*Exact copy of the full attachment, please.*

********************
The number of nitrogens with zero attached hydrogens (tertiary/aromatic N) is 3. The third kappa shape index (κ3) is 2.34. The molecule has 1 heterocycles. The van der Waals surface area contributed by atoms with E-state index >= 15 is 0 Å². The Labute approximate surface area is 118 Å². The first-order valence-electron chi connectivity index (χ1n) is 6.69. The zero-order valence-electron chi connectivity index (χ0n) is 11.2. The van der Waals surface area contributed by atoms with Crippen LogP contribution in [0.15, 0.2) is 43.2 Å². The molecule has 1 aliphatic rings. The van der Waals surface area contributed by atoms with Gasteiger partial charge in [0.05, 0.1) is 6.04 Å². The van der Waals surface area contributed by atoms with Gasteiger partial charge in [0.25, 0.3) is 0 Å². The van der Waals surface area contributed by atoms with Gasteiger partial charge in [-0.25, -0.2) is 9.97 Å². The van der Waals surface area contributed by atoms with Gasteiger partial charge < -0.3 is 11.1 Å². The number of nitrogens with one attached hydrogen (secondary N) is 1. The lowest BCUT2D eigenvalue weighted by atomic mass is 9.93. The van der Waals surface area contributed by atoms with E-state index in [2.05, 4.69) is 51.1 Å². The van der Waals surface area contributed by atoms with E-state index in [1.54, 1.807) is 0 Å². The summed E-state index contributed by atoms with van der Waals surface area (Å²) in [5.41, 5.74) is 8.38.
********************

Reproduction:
The number of nitrogens with zero attached hydrogens (tertiary/aromatic N) is 3. The third kappa shape index (κ3) is 2.34. The molecule has 1 heterocycles. The van der Waals surface area contributed by atoms with E-state index >= 15 is 0 Å². The Labute approximate surface area is 118 Å². The first-order valence-electron chi connectivity index (χ1n) is 6.69. The zero-order valence-electron chi connectivity index (χ0n) is 11.2. The van der Waals surface area contributed by atoms with Crippen LogP contribution in [0.15, 0.2) is 43.2 Å². The molecule has 1 aliphatic rings. The van der Waals surface area contributed by atoms with Gasteiger partial charge in [0.05, 0.1) is 6.04 Å². The van der Waals surface area contributed by atoms with Gasteiger partial charge in [0.25, 0.3) is 0 Å². The van der Waals surface area contributed by atoms with Gasteiger partial charge in [-0.25, -0.2) is 9.97 Å². The van der Waals surface area contributed by atoms with Gasteiger partial charge < -0.3 is 11.1 Å². The number of nitrogens with one attached hydrogen (secondary N) is 1. The lowest BCUT2D eigenvalue weighted by atomic mass is 9.93. The van der Waals surface area contributed by atoms with E-state index in [2.05, 4.69) is 51.1 Å². The van der Waals surface area contributed by atoms with E-state index in [1.54, 1.807) is 0 Å². The summed E-state index contributed by atoms with van der Waals surface area (Å²) in [5.41, 5.74) is 8.38.